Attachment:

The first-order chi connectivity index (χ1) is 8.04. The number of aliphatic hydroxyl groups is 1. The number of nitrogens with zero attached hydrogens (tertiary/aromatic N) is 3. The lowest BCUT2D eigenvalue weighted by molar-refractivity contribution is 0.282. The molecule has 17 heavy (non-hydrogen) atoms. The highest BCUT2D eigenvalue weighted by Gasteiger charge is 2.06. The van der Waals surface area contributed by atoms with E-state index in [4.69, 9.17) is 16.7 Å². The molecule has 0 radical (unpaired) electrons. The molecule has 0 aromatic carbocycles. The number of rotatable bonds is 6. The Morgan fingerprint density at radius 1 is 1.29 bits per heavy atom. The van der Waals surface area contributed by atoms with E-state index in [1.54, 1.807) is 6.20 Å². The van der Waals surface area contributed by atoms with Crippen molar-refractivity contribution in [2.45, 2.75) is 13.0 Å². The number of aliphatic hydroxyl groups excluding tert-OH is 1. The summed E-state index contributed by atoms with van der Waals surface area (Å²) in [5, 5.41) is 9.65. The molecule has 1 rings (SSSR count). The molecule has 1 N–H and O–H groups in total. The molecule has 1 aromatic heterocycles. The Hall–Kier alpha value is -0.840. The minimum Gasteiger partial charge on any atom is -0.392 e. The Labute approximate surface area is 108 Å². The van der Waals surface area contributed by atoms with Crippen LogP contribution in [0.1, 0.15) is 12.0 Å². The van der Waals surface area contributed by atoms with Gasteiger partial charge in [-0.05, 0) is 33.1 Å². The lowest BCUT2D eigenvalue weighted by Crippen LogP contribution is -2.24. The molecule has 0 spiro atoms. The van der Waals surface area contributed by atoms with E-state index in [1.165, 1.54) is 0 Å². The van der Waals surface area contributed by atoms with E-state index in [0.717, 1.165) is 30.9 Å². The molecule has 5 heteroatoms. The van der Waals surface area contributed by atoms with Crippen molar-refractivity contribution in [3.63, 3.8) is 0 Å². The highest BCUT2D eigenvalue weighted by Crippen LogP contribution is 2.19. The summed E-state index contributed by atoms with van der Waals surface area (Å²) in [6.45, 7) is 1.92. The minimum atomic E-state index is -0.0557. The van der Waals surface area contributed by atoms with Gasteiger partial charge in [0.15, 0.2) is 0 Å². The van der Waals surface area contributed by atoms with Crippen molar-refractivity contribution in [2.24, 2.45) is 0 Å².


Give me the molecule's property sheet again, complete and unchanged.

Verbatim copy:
The first-order chi connectivity index (χ1) is 8.04. The number of aliphatic hydroxyl groups is 1. The number of nitrogens with zero attached hydrogens (tertiary/aromatic N) is 3. The lowest BCUT2D eigenvalue weighted by molar-refractivity contribution is 0.282. The molecule has 17 heavy (non-hydrogen) atoms. The highest BCUT2D eigenvalue weighted by Gasteiger charge is 2.06. The van der Waals surface area contributed by atoms with E-state index in [4.69, 9.17) is 16.7 Å². The molecule has 0 radical (unpaired) electrons. The molecule has 0 aromatic carbocycles. The number of rotatable bonds is 6. The Morgan fingerprint density at radius 1 is 1.29 bits per heavy atom. The van der Waals surface area contributed by atoms with E-state index in [1.54, 1.807) is 6.20 Å². The van der Waals surface area contributed by atoms with Crippen molar-refractivity contribution in [2.45, 2.75) is 13.0 Å². The number of aliphatic hydroxyl groups excluding tert-OH is 1. The summed E-state index contributed by atoms with van der Waals surface area (Å²) in [5, 5.41) is 9.65. The molecule has 1 rings (SSSR count). The molecule has 1 N–H and O–H groups in total. The molecule has 1 aromatic heterocycles. The Hall–Kier alpha value is -0.840. The minimum Gasteiger partial charge on any atom is -0.392 e. The Labute approximate surface area is 108 Å². The van der Waals surface area contributed by atoms with Crippen LogP contribution in [0.1, 0.15) is 12.0 Å². The van der Waals surface area contributed by atoms with Gasteiger partial charge in [-0.05, 0) is 33.1 Å². The lowest BCUT2D eigenvalue weighted by Crippen LogP contribution is -2.24. The molecule has 0 spiro atoms. The van der Waals surface area contributed by atoms with E-state index in [1.165, 1.54) is 0 Å². The van der Waals surface area contributed by atoms with E-state index in [0.717, 1.165) is 30.9 Å². The molecule has 5 heteroatoms. The van der Waals surface area contributed by atoms with Crippen molar-refractivity contribution in [3.63, 3.8) is 0 Å². The highest BCUT2D eigenvalue weighted by Crippen LogP contribution is 2.19. The summed E-state index contributed by atoms with van der Waals surface area (Å²) in [6.45, 7) is 1.92. The minimum atomic E-state index is -0.0557. The van der Waals surface area contributed by atoms with Gasteiger partial charge in [0.15, 0.2) is 0 Å². The van der Waals surface area contributed by atoms with Crippen molar-refractivity contribution in [2.24, 2.45) is 0 Å².